Date of Award


Document Type


Degree Name

Master of Science (MS)

Legacy Department

Environmental Toxicology

Committee Chair/Advisor

Carraway, Elizabeth R

Committee Member

Schlautman , Mark

Committee Member

Lee , Cindy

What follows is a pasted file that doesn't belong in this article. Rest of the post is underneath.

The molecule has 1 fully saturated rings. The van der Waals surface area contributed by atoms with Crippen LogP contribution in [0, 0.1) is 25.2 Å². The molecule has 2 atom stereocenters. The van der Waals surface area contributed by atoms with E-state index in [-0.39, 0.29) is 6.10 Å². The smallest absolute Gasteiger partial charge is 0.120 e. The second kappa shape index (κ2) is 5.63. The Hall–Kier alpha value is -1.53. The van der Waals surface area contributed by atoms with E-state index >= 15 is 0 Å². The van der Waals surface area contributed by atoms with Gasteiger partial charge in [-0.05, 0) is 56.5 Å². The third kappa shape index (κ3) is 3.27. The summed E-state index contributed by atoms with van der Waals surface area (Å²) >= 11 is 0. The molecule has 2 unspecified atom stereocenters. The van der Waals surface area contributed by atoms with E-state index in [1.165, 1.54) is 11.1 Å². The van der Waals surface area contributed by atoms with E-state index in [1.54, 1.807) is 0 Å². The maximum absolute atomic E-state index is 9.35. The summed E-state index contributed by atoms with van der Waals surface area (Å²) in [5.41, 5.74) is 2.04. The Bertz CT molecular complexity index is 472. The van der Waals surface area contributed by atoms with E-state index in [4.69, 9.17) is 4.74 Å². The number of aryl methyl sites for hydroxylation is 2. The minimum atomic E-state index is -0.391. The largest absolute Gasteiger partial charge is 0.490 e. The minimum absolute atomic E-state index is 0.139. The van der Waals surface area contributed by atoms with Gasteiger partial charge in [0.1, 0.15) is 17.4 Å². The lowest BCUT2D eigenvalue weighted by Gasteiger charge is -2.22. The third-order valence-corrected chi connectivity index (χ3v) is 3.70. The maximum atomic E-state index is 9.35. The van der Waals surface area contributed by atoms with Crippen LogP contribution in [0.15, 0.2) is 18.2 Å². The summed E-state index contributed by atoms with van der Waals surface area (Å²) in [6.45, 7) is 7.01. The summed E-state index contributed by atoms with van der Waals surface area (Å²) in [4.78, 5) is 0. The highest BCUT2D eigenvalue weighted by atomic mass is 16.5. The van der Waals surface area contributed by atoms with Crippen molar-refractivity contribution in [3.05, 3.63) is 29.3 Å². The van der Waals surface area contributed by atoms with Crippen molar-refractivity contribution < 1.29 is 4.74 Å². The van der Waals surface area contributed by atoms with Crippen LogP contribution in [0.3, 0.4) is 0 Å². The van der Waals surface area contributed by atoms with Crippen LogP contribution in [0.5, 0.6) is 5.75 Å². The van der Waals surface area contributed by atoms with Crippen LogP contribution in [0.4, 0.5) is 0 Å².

At present, little data is available concerning the overall quality of small aquatic ecosystems in South Carolina. The data presented here comprises the elemental contamination results from the first two years of an ongoing study with the South Carolina Department of Natural Resources of wadeable streams in South Carolina. The overall goal of this thesis is to assess overall ecosystem quality in order to provide information needed for improved management strategies. The data focus on elemental contaminants found in water and sediments in 2006 and 2007 and relationships between metals and land cover in the drainage areas or watersheds of the sites sampled. Sites were randomly selected using known streams and GIS-determined watersheds of appropriate size (less than 150 km2). GIS and the National Land Cover Data Set (NLCD) were used to determine the land use distribution for each sampled watershed. Water and sediment samples were collected and analyzed using Inductively Coupled Plasma - Mass Spectrometry, Inductively Coupled Plasma - Atomic Emission Specrtrometry and Cold Vapor Atomic Absorption Spectrometry. Among the elements of interest are aluminum, cadmium, chromium, copper, iron, lead, manganese, mercury, nickel, silver, zinc, and others (total of 17 elements of interest). Results indicate that a number of sites exceed the published US EPA constant contaminant concentration (CCC) and contaminant maximum concentration (CMC) for a few waterborne or dissolved metals (e.g., cadmium, copper and nickel). In addition, a small number of sites exceed published risk threshold values for metal-contaminated sediments. Linear regression was used to correlate individual dissolved element measurements with land cover in individual watersheds and ecoregions. Results indicate that changes in land can change pollutant loads and impact the quality of the stream. The strongest relationships were observed for agricultural and forest land use with several metals (e.g., chromium, nickel, selenium, and potassium). Developed land area did not show significant effects in these small and largely rural watersheds. Relationships were also considered for the whole study and are separated by watershed and ecoregion. Principle components analysis (PCA) was applied to watershed land uses to simplify interpretation and to reveal parameters responsible for metal contamination variability. A geostatistical analysis indicated elemental contamination can be focused in smaller areas around the state of South Carolina and that there are indeed hot-spots of elemental contamination.



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